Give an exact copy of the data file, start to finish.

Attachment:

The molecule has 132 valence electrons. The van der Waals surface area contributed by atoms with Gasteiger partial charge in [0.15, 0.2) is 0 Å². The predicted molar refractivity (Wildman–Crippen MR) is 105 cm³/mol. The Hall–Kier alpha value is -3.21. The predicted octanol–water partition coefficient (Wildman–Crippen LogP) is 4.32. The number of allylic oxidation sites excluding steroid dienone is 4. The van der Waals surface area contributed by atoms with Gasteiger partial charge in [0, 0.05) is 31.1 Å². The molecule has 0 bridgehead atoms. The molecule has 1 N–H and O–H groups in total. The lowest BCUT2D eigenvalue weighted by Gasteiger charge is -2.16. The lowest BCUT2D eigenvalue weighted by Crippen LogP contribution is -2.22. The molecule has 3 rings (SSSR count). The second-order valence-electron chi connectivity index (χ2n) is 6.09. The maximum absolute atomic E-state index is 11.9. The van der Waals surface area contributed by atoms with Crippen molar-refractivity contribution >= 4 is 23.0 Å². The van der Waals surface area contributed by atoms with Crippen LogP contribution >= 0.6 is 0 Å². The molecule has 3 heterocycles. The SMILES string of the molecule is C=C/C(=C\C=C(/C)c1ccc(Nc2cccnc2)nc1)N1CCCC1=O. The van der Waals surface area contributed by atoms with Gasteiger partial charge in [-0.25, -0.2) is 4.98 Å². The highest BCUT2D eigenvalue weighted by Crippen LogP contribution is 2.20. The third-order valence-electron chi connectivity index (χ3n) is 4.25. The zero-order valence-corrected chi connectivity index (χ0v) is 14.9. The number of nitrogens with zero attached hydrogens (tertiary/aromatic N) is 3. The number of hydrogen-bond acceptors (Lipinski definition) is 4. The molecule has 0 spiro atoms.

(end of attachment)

The molecule has 132 valence electrons. The van der Waals surface area contributed by atoms with Gasteiger partial charge in [0.15, 0.2) is 0 Å². The predicted molar refractivity (Wildman–Crippen MR) is 105 cm³/mol. The Hall–Kier alpha value is -3.21. The predicted octanol–water partition coefficient (Wildman–Crippen LogP) is 4.32. The number of allylic oxidation sites excluding steroid dienone is 4. The van der Waals surface area contributed by atoms with Gasteiger partial charge in [0, 0.05) is 31.1 Å². The molecule has 0 bridgehead atoms. The molecule has 1 N–H and O–H groups in total. The lowest BCUT2D eigenvalue weighted by Gasteiger charge is -2.16. The lowest BCUT2D eigenvalue weighted by Crippen LogP contribution is -2.22. The molecule has 3 rings (SSSR count). The second-order valence-electron chi connectivity index (χ2n) is 6.09. The maximum absolute atomic E-state index is 11.9. The van der Waals surface area contributed by atoms with Crippen molar-refractivity contribution >= 4 is 23.0 Å². The van der Waals surface area contributed by atoms with Crippen LogP contribution >= 0.6 is 0 Å². The molecule has 3 heterocycles. The SMILES string of the molecule is C=C/C(=C\C=C(/C)c1ccc(Nc2cccnc2)nc1)N1CCCC1=O. The van der Waals surface area contributed by atoms with Gasteiger partial charge in [-0.25, -0.2) is 4.98 Å². The highest BCUT2D eigenvalue weighted by Crippen LogP contribution is 2.20. The third-order valence-electron chi connectivity index (χ3n) is 4.25. The zero-order valence-corrected chi connectivity index (χ0v) is 14.9. The number of nitrogens with zero attached hydrogens (tertiary/aromatic N) is 3. The number of hydrogen-bond acceptors (Lipinski definition) is 4. The molecule has 0 spiro atoms.